The Criminal Justice Process

I hope that no victim ever feels re-victimized by the criminal justice system. That no victim feels left out of any step of the process in our efforts to seek justice for them and their families. I hope that a victim can wake up without fear and know that they have support and strength in their victim advocate to help them in their healing.
– Victim Witness Coordinator, 14th Judicial District
The following is a general timeline for how a case moves through the criminal justice process in Tennessee. Please understand that each case is different and often the process will fluctuate based on factors such as how the crime was reported, how or when the defendant is arrested, the situation of the defendant and victim, etc. If you have any questions about the status of your case, we encourage you to contact your local District Attorney’s Office.


Arrest Warrant

A written order from a judge that a person be arrested. If you are a victim or a witness, the warrant is based on a written statement about the crime in which you were involved.


Bail/Bond Hearing

Once the defendant has been arrested, the Court may hold a bail hearing, sometimes called a “bond hearing,” to determine whether the defendant should be held in the local jail until the trial is complete or can be released on bail. Bail is an amount paid or pledged by the defendant to make sure he or she will appear in court. Not every case will have a bail/bond hearing.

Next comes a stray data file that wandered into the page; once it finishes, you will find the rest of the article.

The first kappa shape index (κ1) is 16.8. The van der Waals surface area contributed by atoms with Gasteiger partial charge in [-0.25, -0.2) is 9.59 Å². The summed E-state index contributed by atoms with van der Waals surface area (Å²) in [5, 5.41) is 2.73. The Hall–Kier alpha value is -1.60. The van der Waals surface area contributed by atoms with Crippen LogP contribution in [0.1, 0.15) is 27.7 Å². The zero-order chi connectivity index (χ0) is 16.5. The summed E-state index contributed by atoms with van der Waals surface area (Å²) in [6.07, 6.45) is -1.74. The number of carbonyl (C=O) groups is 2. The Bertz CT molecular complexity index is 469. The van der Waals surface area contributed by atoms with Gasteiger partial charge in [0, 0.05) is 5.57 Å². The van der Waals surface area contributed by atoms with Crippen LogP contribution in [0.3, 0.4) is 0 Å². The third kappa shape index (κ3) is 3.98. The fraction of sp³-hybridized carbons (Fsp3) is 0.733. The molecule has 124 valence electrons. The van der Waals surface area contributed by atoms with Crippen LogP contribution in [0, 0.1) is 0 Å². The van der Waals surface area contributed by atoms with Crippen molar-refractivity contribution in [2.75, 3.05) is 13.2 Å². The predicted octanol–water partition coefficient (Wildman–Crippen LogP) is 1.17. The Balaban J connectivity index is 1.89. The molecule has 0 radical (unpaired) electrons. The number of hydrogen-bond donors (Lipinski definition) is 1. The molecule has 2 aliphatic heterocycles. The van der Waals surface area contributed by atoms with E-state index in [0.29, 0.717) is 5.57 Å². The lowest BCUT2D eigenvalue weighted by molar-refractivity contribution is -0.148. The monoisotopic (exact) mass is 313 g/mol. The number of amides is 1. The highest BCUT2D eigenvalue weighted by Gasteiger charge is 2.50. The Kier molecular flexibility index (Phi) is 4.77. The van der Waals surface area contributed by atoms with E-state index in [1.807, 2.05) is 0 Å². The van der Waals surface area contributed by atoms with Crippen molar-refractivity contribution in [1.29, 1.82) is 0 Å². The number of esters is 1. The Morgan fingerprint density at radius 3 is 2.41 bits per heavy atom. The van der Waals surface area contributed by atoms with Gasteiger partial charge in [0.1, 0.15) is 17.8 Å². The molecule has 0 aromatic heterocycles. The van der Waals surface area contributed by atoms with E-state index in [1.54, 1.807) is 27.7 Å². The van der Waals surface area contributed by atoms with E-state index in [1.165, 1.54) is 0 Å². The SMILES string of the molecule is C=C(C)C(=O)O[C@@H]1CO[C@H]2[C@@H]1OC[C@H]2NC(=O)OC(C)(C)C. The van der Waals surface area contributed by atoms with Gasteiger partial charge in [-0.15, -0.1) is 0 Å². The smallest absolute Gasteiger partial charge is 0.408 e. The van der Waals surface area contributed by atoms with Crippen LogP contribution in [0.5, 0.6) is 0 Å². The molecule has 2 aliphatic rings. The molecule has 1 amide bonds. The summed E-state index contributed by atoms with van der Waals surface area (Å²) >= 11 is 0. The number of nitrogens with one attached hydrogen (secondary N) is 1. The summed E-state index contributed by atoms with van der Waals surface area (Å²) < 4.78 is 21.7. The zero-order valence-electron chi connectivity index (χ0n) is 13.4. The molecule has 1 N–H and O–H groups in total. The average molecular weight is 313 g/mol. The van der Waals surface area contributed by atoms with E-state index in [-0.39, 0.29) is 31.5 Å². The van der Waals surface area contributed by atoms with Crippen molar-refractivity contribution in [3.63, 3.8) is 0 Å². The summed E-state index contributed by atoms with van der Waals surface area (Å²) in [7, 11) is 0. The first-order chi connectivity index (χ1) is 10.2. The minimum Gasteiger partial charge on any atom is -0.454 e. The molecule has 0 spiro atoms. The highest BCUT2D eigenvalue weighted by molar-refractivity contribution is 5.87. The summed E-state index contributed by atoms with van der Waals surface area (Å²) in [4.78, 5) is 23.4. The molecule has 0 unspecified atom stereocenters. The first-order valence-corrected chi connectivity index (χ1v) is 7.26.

Preliminary Hearing

A probable cause hearing, usually in General Sessions court, to determine if there is reason to believe that a crime has been committed and that the defendant committed it. Attendance by the victim is not required, but victims do have a constitutional right to be present at all hearings where a defendant is present.**


Court Decision

If the court determines that there is reason to believe a misdemeanor crime has been committed and that the defendant committed it, the case goes straight to a plea hearing.
Jump to Plea Agreement
If the court determines that there is reason to believe a felony crime has been committed and that the defendant committed it, the case is “bound over” to grand jury.
Jump to Grand Jury


Grand Jury

An independent group of private citizens who listen to information about the crime in order to decide whether the case should go to trial. This is different from a jury trial, and the defendant is not present. The victim’s appearance is required only if subpoenaed or requested.



If the grand jurors decide that a case should go to trial, they “return” an indictment or presentment charging the defendant with the crime(s) committed.



The first scheduled appearance by the defendant in Criminal or Circuit Court. The indictment returned by the grand jury is read and the defendant is given a copy. Arrangements are made for an attorney for the defendant.


Report Date/Status Hearing

The defense and State must be given sufficient time to prepare their case before it can move forward to a plea agreement or trial. Consequently, the court will often set report dates, sometimes called status hearings, where each party is required to report if they are ready to proceed or if they need more time to prepare. Cases can have multiple report dates/status hearings.